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He was going to be trouble. Jessie knew it from the instant she laid eyes on him.
Disheveled and more than a little sweaty from her morning ride, she had just come up through the house from the stables and collapsed in a rocking chair on the second-story gallery, which, thankfully, was shady and situated to catch the faintest breeze. Her thick, curly auburn hair, having escaped from its careless bun long since, tumbled anyhow around her face and down her back. One particularly irritating strand had found its way inside her collar and tickled her neck. Grimacing, she scratched at the irritation, neither noticing nor caring about the smear of mud on her knuckles that her action dully transferred to her right cheek. Indeed, the dirty streak was not the abomination it might have been, so well did it blend with the general unkemptness of her appearance.
The riding dress she wore had been made for her when she was thirteen, five years before. It had once been deep bottle green, but it was so faded by years of hard use that in some spots it was the color of dust-dulled spring grass. To make matters worse, she had been considerably less well developed five years ago. The buttons up the front of the bodice strained to hold it together, mashing her generous bosom nearly flat in the process, and this despite the fact that only the previous year Tudi had added wide insets of fabric to the garment's side seams. The skirt was much darned and some three inches too short, allowing far more of her worn black boots to show than propriety permitted. Not that propriety even entered Jessie's head asshe lifted her feet, crossed them at the ankles, and rested her lower heel on the railing that ran around the gallery, putting a scandalous amount of white cotton stocking and thrice-turned petticoat on view.
"Here, now, you cain't do that! You put your laigs down and sit like a lady!" Tudi protested, scandalized. She was seated in another of the half-dozen rockers that lined the wide porch, her gnarled black hands buried deep in a bowl of string beans she was snapping for supper. Jessie gave an ill-used sigh but obeyed, letting her feet drop loudly. With a satisfied grunt Tudi returned her attention to the beans.
Beside the porch, a ruby-throated hummingbird flitted in and out of the pink-veined blossoms of the mimosa from which the vast cotton plantation took its name. The tiny bird's characteristic sound and bright plumage drew Jessie's eyes. Watching it, she bit with relish into the cherry tartlet she had purloined from Rosa, the cook, on her way through the house to tide her over until luncheon.
From the road that wound past the house came a series of rattles and clops as a buggy rolled smartly into view. Its appearance distracted Jessie from the feeding hummingbird, and she observed its approach with interest. When she saw that it would turn up the long drive that led to the house, instead of continuing on toward the nearby river, she frowned. It could only be a neighbor, none of whom she particularly cared to see, probably because they all disapprovedof her and made few bones about it. "That wild Lindsay child," the planters' womenfolk called her. Their delicate daughters scorned her as a playmate, and their eligible sons seemed unaware that she was even alive. Which state of affairs, Jessie continually assured herself, suited her just fine!
Then, with even less enthusiasm than she would have awaited the arrival of one of the neighbors, Jessie recognized the petite, exquisitely turned-out woman perched beside the driver as her stepmother, Celia. Her eyes moved on to the dark-haired driver, where they fixed, narrowing. Him she did not recognize at all, and in a community where one knew all one's neighbors, from the wealthiest planters to the poorest of the dirt farmers, that was cause for surprise.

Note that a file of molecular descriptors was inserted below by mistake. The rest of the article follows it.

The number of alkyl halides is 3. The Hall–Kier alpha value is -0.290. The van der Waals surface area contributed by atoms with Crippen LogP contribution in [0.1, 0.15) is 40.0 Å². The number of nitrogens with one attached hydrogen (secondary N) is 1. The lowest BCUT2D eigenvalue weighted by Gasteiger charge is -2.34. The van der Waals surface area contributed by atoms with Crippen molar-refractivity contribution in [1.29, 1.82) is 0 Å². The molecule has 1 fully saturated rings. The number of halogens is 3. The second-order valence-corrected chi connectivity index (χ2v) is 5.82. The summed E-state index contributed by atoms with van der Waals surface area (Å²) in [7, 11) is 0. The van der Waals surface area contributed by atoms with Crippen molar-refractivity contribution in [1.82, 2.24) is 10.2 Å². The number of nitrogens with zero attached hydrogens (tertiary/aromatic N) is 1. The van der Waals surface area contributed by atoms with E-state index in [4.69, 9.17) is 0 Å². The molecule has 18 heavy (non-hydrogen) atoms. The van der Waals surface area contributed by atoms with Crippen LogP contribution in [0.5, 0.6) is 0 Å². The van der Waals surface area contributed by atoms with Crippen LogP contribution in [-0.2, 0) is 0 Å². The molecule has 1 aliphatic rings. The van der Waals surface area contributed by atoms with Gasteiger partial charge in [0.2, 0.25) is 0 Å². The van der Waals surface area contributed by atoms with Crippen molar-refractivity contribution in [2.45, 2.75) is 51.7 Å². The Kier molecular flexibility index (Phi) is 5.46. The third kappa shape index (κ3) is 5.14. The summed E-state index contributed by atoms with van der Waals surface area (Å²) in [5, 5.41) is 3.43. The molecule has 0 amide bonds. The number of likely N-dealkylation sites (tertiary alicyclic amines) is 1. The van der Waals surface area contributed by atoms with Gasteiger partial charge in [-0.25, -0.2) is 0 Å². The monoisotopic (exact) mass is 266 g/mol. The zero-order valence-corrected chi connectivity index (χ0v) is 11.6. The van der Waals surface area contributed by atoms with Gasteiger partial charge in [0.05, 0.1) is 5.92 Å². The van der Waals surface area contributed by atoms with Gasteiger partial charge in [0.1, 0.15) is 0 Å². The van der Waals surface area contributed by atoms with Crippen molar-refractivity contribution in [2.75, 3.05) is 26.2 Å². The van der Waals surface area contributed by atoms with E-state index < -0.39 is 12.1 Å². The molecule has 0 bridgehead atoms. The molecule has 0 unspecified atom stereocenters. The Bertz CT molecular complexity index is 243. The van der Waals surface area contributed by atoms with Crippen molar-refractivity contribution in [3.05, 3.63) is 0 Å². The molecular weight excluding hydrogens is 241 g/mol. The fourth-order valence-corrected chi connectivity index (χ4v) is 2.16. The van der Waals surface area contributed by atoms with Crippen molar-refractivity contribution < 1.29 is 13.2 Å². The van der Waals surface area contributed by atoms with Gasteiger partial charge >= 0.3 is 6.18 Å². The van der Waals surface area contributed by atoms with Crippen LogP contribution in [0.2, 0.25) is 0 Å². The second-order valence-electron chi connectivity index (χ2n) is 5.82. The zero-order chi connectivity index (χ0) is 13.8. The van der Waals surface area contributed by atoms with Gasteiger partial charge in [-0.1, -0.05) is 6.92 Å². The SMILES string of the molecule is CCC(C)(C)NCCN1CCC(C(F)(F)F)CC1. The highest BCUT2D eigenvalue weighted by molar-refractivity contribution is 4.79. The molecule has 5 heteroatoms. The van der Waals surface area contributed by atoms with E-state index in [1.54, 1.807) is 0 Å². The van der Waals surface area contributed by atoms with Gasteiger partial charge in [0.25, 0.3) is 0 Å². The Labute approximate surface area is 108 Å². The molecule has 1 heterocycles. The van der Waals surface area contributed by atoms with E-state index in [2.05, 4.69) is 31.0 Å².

"Who's that?" Tudi looked up, too, as the carriage bowled toward them along the oak-lined drive. Her hands, busy with the beans, never faltered, but her eyes were wide and curious as they fastened on the stranger.
"I don't know," Jessie replied, which was the truth as far as it went. She shunned the neighborhood social doings as assiduously as she would a nest of vipers, so it was always possible that someone had a visitor whom she hadn't met. But it was quite clear that the man, whoever he was, was no stranger to Celia. Celia sat snuggled too closely against his side, so closely that their bodies touched. She wouldn't sit like that with any just-met beau. In addition, Celia smiled and chatted in blatant provocation, and her hand moved every few minutes to stroke the stranger's sleeve, or give his arm a pat. Such behavior was nothing short of fast. Coupled with Jessie's knowledge of her stepmother, it gave her a dreadful, disbelieving inkling of who the stranger must be: Celia's new lover.
She'd known for several weeks now that Celia had a new man. After ten years of living with her pretty blond stepmother, Jessie could tell. Jessie's father had been dead for nine years, and in that length of time Celia had had easily double that number of men. Celia was careful, but not careful enough to hide her indiscretions from the keen eyes of her less-than-adoring stepdaughter. Jessie's first realization of the true purpose behind Celia's frequent prolonged absences had come when she'd happened upon a letter Celia had been penning to her latest paramour and had accidentally left in the back parlor. Knowing that it was rude to read others' correspondence, Jessie nevertheless did. The missive's blue language and impassioned tone had made an indelible impression... Morning Song. Copyright © by Karen Robards. Reprinted by permission of HarperCollins Publishers, Inc. All rights reserved. Available now wherever books are sold.